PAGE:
4 Reasons Estate Planning Is So Important

By Donna Fuscaldo for Investopedia

It seems like many people devote more time to planning a vacation, what car to buy or even where to eat dinner than they do deciding who will inherit their assets after they're gone. Sure, estate planning isn’t as fun to think about as booking a trip or checking out restaurant reviews. But without it, you can’t choose who gets everything that you worked so hard for.

Estate planning isn't only for the rich. Without a plan in place, there could be a long-lasting impact on your loved ones, even if you don’t have a pricey home, large asset or valuable art to pass on. Not convinced that estate planning is necessary? Consider these four reasons why you should have an estate plan, in order to avoid potentially devastating consequences for your heirs.

1. Prevents Wealth From Going To Unintended Beneficiaries

If estate planning was once considered something that only high net worth individuals needed, that's changed: Nowadays many middle-class families need to plan for when something happens to a family's breadwinner (or breadwinners). After all, you don’t have to be super rich to do well in the stock market or real estate, both of which produce assets that you'll want to pass on to your heirs. Even if you're only leaving a second home behind, if you don’t decide who receives the property when you pass away, you won’t have any control as to what happens to the property.

That’s because a main component of estate planning is designating heirs for your assets, whether it's a summer house or a stock portfolio. Without an estate plan, the courts will often decide who gets your assets, a process that can take years and can get ugly. After all, a court doesn’t know which sibling has been responsible and which one shouldn’t have free access to cash. Nor will the courts automatically rule that the surviving spouse gets everything.


2. Protects Families With Young Children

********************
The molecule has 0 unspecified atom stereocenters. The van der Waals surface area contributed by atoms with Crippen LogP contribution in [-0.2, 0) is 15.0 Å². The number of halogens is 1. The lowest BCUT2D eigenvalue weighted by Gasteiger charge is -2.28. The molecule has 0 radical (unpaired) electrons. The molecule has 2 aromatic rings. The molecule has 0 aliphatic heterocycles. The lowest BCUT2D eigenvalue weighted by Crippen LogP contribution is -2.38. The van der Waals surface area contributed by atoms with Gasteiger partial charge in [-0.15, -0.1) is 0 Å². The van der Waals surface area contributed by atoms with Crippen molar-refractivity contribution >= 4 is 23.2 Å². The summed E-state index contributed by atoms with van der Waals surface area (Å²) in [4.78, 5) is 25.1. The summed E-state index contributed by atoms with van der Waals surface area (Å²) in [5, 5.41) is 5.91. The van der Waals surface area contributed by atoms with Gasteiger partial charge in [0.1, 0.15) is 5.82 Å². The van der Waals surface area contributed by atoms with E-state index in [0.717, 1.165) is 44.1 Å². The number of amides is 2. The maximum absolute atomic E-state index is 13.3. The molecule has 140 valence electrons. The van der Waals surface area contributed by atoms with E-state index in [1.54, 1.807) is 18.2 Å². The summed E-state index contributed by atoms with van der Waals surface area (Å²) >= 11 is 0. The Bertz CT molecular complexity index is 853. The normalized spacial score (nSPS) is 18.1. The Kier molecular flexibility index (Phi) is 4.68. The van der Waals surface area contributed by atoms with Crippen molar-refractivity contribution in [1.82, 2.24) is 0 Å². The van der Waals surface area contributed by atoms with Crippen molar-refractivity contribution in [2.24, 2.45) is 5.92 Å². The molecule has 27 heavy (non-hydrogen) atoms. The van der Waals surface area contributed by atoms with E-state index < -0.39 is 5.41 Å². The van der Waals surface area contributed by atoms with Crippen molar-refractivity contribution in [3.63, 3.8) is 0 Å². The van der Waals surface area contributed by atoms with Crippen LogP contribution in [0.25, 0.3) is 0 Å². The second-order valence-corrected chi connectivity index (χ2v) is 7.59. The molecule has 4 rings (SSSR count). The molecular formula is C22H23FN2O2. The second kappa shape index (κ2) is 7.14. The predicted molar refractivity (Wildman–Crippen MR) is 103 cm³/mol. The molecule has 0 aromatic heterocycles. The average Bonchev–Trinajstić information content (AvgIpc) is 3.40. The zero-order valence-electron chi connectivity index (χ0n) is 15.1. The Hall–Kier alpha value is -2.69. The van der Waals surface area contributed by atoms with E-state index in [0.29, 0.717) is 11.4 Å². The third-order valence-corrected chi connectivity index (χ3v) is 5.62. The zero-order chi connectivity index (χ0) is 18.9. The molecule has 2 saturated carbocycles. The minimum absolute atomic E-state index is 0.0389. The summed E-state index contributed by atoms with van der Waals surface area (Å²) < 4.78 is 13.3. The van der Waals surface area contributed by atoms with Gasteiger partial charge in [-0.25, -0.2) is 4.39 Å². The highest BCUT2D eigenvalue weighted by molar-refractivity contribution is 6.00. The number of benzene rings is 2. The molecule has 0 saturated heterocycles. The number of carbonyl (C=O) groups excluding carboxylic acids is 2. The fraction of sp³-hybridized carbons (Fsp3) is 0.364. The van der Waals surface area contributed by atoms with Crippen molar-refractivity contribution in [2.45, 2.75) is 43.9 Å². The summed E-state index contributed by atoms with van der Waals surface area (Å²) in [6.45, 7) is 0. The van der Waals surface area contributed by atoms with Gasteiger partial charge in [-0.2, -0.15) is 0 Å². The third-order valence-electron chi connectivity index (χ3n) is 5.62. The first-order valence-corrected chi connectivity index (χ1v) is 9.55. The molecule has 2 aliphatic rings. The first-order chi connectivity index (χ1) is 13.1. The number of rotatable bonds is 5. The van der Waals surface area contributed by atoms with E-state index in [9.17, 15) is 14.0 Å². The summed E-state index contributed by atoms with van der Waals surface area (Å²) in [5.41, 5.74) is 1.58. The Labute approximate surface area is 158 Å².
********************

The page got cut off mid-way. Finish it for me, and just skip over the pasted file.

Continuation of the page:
Nobody thinks of dying young, but if you're the parent of small children, you need to prepare for the unthinkable. This is where the will portion of an estate plan comes in. In order to ensure that your children are taken care of, in a manner that you approve of, you'll want to name their guardians in the event when both parents die before the children turn 18. Without such a will, the courts will again step in. And this time it’s not to determine who gets a piece of real estate or artwork, it’s who will raise your children. 


3. Spares Heirs A Big Tax Bite

Estate planning is all about protecting your loved ones, which means in part giving them protection from the ATO. Essential to estate planning is transferring assets to heirs with an eye toward creating the smallest tax burden for them as possible. Even with just a little bit of estate planning, couples can reduce much or even all of their estate taxes or inheritance taxes, which can get very pricey. There are also ways to reduce the income tax beneficiaries might have to pay. But without a plan, the amount that your heirs will owe the government could be quite a lot. 


4. Eliminates Family Messes When You're Gone

We’ve all heard those horror stories that when someone with money dies, the warring between family members begins. One sibling may think he or she deserves more than another, or one sibling may think that she should be in charge of the finances even though she's notorious for racking up debt. Such squabbling can get ugly and end up in court, with family members pitted against each other. It's yet another reason why an estate plan is necessary. This will enable you to choose who controls your finances and assets if you become mentally incapacitated or after you die, and it will go a long way towards quelling any family strife and ensuring that your assets are handled in the way that you intend them to be.


The Bottom Line

Simply put: if you want your assets and your loved ones protected when you no longer can do it, you will need an estate plan. Without one, your heirs could face huge tax burdens and the courts could designate how your assets are divided, or even who gets your children.


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